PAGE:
(The Good, the Bad, and the Ugly)
Director: Sergio Leone
Production: P.E.A.; Technicolor, 35mm, Techniscope; running time: 180 minutes, English version is 162 minutes. Released 1966 in Italy; released 1968 in US. Filmed 1965–66 in Spain.
Producer: Alberto Grimaldi; screenplay: Luciano Vincenzoni and Sergio Leone, from a story by Age Scarpelli, Sergio Leone, and Luciano Vincenzoni; titles designer: Ardani; photography: Tonino
Cast: Clint Eastwood ( Joe ); Eli Wallach ( Tuco ); Lee Van Cleef ( Setenza ); Aldo Giuffrè; Chelo Alonso; Mario Brega; Luigi Pistilli; Rada Rassimov; Enzo Petito; Claudio Scarchilli; Al Mulock; Livio Lorenzon; Antonio Casas; Sandro Scarchilli; Angelo Novi; Benito Stefanelli; Silvana Bach; Antonio Casas; Aldo Sambrell.
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* * *
The western for Sergio Leone is a genre in which he can explore his own sad, comic, grotesque, and surreal vision of life. Leone is no more interested in what could or did happen in the West than he is in any conception of surface reality in his films. The Good, the Bad, and the Ugly is a comic nightmare more in the tradition of Kafka than that of John Ford or Howard Hawks.
Although Clint Eastwood had, with Leone, established the antihero in A Fistful of Dollars and For a Few Dollars More , it was here, in their third and final film together, that they set out to destroy the more simplistic image so successfully that they contributed to the decline of the western in cinema. In the film, the Eastwood character ("the Good" of the title), called "Blondie" quite ironically by Tuco ("the Ugly"), is both amused by and aloof from the grotesque world. The massive destruction of the film as exemplified by the Civil War (against which the quest for buried gold is played) demonstrates an evil beyond "the Good" man's capacity to control it. With this totally corrupt world around him, he is more interested in living according to a certain style, showing others that he knows how to face danger with amusement and without fear. In this sense, the Eastwood/Leone hero becomes an almost mystic survivor, a new ironic Christ offering a way to face life.
"The Bad" in the film (Lee Van Cleef's "Angel Eyes," itself an ironic appellation) is in many ways similar to "the Good." Neither is defined in his goodness or badness by the traditional morality. Between the two non-extremes stands, or rather scurries, Tuco, "the Ugly"—physically coarse, bearded, a bit dirty, but vibrant and alive in contrast to the other two cold characters. Tuco is hyper-human, and can show great affection as well as great hatred and violence. He has no cunning, is open and direct with an earthy simplicity and sense of humor. Good and Bad are false moral extremes. The ugly represents the human who acts out of animal immediacy without recourse to postures or guilt. Whenever Tuco resorts to poses (as a soldier, a friend) he suffers.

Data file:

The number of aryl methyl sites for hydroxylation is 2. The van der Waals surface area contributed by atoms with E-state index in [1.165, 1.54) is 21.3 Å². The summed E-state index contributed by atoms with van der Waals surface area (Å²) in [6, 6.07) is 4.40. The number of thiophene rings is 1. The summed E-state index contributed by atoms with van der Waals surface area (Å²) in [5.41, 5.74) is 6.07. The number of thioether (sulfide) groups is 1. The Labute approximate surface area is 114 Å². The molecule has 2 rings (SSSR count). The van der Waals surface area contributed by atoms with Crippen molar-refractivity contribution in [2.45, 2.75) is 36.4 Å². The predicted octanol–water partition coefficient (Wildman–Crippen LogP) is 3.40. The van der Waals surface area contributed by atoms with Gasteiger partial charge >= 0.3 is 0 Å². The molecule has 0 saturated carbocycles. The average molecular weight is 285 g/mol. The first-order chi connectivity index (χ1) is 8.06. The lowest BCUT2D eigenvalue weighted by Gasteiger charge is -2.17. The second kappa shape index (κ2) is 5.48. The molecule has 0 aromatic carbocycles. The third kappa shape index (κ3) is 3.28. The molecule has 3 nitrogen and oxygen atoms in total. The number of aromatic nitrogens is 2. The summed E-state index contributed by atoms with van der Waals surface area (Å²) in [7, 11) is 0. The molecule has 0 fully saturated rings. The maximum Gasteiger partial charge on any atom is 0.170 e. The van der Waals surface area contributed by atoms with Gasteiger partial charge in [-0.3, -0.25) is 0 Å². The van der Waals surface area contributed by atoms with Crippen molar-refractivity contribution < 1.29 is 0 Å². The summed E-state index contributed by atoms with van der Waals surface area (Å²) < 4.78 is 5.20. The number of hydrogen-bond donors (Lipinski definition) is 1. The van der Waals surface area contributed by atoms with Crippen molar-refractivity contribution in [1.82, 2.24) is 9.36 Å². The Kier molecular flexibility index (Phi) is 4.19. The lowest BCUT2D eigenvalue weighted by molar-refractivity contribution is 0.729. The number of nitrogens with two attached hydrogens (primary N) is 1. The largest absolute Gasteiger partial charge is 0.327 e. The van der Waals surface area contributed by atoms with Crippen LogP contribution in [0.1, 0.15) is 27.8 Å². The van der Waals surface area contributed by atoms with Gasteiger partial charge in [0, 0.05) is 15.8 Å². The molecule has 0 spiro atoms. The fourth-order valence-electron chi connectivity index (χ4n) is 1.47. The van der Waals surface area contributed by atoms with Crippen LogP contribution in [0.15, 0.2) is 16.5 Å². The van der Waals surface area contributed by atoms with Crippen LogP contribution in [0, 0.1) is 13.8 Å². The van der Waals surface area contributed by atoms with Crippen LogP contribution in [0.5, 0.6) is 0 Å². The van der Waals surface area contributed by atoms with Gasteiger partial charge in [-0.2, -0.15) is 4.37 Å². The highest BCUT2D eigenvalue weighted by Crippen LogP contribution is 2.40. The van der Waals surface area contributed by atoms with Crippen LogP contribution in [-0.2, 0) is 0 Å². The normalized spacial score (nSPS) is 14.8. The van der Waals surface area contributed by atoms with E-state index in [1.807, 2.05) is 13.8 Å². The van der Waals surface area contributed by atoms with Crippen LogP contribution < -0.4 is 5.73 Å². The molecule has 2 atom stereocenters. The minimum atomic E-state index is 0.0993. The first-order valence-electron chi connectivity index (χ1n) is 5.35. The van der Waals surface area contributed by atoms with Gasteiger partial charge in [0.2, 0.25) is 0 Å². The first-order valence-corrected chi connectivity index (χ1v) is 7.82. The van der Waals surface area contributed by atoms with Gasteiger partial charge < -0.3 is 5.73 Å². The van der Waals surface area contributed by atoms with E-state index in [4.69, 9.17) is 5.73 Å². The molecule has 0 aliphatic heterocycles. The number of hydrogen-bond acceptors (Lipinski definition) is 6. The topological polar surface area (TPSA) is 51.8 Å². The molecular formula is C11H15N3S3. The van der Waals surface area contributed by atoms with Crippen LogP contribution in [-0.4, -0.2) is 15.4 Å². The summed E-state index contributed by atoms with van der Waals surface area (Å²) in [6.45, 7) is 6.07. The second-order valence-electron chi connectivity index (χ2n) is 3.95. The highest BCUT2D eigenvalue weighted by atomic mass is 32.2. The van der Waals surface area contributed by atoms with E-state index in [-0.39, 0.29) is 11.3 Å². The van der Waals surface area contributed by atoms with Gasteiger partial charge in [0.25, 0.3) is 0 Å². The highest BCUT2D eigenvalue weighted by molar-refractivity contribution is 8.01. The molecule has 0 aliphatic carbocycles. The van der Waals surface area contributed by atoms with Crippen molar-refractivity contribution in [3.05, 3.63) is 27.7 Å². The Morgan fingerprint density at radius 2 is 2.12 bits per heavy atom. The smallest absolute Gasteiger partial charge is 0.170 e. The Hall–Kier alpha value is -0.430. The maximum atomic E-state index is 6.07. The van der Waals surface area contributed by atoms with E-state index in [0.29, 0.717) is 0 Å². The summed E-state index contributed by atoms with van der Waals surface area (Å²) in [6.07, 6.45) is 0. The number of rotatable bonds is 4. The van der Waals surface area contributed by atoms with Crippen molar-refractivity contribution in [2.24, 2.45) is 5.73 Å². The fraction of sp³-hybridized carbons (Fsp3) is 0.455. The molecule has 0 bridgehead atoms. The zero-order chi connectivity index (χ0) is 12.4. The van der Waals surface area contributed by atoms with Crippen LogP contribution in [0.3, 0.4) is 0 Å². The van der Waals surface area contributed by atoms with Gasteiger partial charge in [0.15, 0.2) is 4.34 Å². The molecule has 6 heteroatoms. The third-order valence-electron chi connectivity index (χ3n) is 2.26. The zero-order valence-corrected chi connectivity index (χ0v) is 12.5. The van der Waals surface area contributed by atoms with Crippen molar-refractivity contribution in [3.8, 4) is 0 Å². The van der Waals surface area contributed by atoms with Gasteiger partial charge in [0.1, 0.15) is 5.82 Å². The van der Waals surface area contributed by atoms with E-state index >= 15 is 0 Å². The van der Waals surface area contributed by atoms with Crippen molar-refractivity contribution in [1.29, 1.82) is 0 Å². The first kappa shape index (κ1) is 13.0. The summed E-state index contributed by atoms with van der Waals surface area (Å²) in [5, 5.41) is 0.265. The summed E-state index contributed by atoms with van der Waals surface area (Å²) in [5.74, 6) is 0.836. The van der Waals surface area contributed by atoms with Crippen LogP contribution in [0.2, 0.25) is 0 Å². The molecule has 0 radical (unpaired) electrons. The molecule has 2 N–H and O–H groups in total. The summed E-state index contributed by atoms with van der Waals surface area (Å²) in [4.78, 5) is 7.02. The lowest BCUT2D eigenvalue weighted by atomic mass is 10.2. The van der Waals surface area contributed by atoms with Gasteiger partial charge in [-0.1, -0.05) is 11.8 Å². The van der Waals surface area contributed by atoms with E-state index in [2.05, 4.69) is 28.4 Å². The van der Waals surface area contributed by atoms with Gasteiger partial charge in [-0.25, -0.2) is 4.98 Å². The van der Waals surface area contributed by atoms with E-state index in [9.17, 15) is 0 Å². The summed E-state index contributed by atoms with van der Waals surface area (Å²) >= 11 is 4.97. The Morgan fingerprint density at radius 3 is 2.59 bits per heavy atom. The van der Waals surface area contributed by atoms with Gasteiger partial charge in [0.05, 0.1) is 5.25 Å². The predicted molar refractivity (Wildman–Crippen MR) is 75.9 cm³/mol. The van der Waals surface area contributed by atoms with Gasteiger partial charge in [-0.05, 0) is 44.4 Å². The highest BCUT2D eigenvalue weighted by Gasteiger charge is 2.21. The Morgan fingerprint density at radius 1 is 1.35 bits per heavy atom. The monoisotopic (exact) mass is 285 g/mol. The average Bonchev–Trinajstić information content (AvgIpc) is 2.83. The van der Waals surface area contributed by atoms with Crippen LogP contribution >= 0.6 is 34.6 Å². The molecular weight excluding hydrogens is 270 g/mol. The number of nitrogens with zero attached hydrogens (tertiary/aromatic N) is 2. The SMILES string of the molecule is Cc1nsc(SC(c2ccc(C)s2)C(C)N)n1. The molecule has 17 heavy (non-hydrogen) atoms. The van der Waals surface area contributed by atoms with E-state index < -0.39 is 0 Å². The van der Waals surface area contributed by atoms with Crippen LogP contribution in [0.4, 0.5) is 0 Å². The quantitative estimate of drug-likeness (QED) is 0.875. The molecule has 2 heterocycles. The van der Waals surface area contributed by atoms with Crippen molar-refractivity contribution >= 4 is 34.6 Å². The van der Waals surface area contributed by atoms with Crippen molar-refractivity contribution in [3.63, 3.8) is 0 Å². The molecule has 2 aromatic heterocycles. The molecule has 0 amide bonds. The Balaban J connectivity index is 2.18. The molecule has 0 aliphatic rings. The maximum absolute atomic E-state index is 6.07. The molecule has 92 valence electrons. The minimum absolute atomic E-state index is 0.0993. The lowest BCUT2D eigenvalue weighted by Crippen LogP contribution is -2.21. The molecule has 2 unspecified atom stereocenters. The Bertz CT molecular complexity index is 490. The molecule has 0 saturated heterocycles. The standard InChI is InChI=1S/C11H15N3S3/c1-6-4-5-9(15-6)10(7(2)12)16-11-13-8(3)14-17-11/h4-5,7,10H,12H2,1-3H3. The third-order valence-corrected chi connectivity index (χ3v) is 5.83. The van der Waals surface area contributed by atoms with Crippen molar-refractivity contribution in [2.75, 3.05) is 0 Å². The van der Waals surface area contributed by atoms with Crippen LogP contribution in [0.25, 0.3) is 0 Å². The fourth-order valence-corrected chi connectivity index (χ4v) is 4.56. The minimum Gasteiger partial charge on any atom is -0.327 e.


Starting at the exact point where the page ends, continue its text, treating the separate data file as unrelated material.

In the film, Leone's use of the extreme close-up is a major device for getting to character; plot is of minimal interest. What is important is the examination of these characters. The close-up is used as ironic balance and the pan for thematic emphasis. For example, the dizzying pan which follows Tuco around the graves near the end of the film indicates the frenzy of Tuco in the midst of death as he seeks the hidden gold.
In an interview Leone said that in " The Good, the Bad, and the Ugly , I demystified the adjectives. What do Good, Bad or Ugly mean? What does it mean when these characters are three killers thrown into the midst of a civil war? In that film, I was pursuing the theme that Chaplin so masterfully exposed in Monsieur Verdoux. "
The film is filled with a number of vivid and powerful visual moments: the opening sequence ending with Tuco in freeze-frame, chicken leg in hand, flying through a window; Angel Eyes' calm murder of the man (and his family) who hired him for the job; Tuco's confrontation with his priest brother; Tuco and Blondie's trek through the desert; the battle at the river; the graveyard search for gold; and Tuco's theft of a gun from a frightened gunsmith.
The feeling of unreality is central to the film and Leone's work in general. The film is a world of bizarre coincidence and horror. The apparent joy and even comedy in the destruction and battle scenes are often followed by some personal touch that underlies the real meaning of the horror which only moments before had been amusing. The dynamiting of the bridge between the Union and Confederate troops is presented as a touch of low comedy with Blondie pushing down Tuco's rear end before the moment of explosion. Yet this scene is preceded by the death of the sympathetic Union officer and followed immediately by an encounter with the dying young man to whom Blondie gives his poncho and his cigar, the two central marks of his minimal identity. The comedy and horror of meaninglessness are thus important in the film.
The Good, the Bad, and the Ugly is a series of contradictions. It is serious and comic, moral and amoral, concerned with the meaning of history while indifferent to the facts of history, unconcerned with reality while filled with moments of tangible character and objects. Like the triumvirate it establishes in the title, the film is not about right or wrong, good or bad, just or unjust. It is a comic vision not far removed from the literature of Kafka or Celine in which we walk on the visual boundary line of comic ugliness.
That the popular press found the film amusing but meaningless upon its release is but an expected footnote in the history of works of popular culture which were unrecognized by critics who thought that a violent, comic, and highly popular work could not possibly be worthy of serious attention.
—Stuart M. Kaminsky